A wonderfully surreal exhibition of art exploring the birth and death of iconic cars opened at the M.A.D Gallery in Geneva yesterday (27 November).
Swiss Fabien Oefner’s innovative work, called Hatch and Disintegrating, features two series of images that have been compiled from hundreds of shots and are not computer generated as they may appear.
In the Disintegrating series, each car has been dismantled completely, then photographed piece by piece in a specific position to obtain the illusion of an exploding car.
In the Hatch series, Oefner gives his interpretation of the birth of a car. He takes a miniature version of a Ferrari GTO, creates a gypsum shell around the car and then smashes it to create the illusion of the vehicle breaking out of its egg.
29-year-old Oefner says: “I have always been fascinated by the clean, crisp looks of 3D renderings. So I tried to use that certain type of aesthetic and combine it with the strength of real photography. These images are also about capturing time: either in stopping it as in the Hatch series or inventing it as in the Disintegrating series.”
As well at the GTO, the works feature Jaguar E-type, Mercedes-Benz 300 SLR Uhlenhaut Coupé and Ferrari 330 P4.
For Disintegrating the artist sketched on paper where the individual pieces would go, before taking apart the model cars piece by piece, from the body shell right down to the minuscule screws. Each car contained over a thousand components.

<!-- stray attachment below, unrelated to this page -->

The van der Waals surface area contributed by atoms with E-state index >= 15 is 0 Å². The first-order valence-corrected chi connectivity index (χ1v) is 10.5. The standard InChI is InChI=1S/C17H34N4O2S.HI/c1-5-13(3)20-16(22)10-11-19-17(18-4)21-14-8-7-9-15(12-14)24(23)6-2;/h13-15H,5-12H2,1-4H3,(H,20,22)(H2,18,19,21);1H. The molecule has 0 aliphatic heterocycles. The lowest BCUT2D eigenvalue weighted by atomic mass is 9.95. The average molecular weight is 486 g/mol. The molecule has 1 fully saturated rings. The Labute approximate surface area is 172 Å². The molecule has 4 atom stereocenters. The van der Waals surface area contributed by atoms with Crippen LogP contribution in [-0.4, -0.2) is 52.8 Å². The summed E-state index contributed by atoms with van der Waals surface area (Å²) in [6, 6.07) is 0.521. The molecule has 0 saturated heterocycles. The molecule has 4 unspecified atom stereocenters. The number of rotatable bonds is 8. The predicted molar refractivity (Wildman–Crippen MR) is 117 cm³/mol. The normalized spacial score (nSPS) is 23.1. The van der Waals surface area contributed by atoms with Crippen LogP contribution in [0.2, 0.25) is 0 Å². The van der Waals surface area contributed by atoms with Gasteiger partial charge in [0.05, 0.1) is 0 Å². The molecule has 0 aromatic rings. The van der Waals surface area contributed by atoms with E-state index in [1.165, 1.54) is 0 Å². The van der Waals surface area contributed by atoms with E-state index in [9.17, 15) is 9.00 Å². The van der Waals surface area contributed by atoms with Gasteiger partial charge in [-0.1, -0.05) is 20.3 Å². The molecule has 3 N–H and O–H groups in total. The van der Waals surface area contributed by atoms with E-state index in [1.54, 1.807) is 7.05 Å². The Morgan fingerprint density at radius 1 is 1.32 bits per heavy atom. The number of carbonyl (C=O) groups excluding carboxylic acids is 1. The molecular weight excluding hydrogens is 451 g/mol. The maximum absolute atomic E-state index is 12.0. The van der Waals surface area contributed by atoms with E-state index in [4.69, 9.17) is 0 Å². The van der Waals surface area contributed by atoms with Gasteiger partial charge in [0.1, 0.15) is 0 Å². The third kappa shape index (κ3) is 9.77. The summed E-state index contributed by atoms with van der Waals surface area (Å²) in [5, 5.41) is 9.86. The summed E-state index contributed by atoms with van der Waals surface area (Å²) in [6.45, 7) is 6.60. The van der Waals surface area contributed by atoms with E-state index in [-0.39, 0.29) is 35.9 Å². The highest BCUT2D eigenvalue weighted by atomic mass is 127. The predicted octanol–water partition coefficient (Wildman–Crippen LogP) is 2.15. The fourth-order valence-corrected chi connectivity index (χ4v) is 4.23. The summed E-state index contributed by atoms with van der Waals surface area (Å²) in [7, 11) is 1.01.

Then he placed each piece individually with the aid of fine needles and pieces of string. After meticulously working out the angle of each shot and establishing the right lighting, he photographed the component.
All the photos were then blended together in post-production to create one single image. With the wheels acting as a reference point, each part was masked in Photoshop, cut and then pasted into the final image.
“These are possibly the ‘slowest high-speed’ images ever captured,” said Oefner. “It took almost two months to create an image that looks as if it was captured in a fraction of a second. The whole disassembly in itself took more than a day for each car due to the complexity of the models. But that’s a bit of a boy thing. There’s an enjoyment in the analysis, discovering something by taking it apart, like peeling an onion.”